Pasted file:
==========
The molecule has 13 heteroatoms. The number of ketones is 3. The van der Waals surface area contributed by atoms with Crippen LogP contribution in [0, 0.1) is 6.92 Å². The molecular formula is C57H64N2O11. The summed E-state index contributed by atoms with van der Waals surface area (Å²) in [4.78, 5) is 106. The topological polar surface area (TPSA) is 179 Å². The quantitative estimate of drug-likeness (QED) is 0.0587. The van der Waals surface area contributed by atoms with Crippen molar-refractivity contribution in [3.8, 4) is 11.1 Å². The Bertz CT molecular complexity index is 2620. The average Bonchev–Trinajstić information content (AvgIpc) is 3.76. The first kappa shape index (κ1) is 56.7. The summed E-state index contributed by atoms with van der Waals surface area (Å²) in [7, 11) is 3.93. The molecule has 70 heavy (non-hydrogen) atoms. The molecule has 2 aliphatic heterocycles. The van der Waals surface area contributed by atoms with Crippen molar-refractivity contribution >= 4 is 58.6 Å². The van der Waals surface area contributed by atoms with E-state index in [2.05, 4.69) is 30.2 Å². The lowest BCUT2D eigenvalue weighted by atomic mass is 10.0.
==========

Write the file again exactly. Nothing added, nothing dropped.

The molecule has 13 heteroatoms. The number of ketones is 3. The van der Waals surface area contributed by atoms with Crippen LogP contribution in [0, 0.1) is 6.92 Å². The molecular formula is C57H64N2O11. The summed E-state index contributed by atoms with van der Waals surface area (Å²) in [4.78, 5) is 106. The topological polar surface area (TPSA) is 179 Å². The quantitative estimate of drug-likeness (QED) is 0.0587. The van der Waals surface area contributed by atoms with Crippen molar-refractivity contribution in [3.8, 4) is 11.1 Å². The Bertz CT molecular complexity index is 2620. The average Bonchev–Trinajstić information content (AvgIpc) is 3.76. The first kappa shape index (κ1) is 56.7. The summed E-state index contributed by atoms with van der Waals surface area (Å²) in [7, 11) is 3.93. The molecule has 70 heavy (non-hydrogen) atoms. The molecule has 2 aliphatic heterocycles. The van der Waals surface area contributed by atoms with Crippen molar-refractivity contribution >= 4 is 58.6 Å². The van der Waals surface area contributed by atoms with E-state index in [2.05, 4.69) is 30.2 Å². The lowest BCUT2D eigenvalue weighted by atomic mass is 10.0.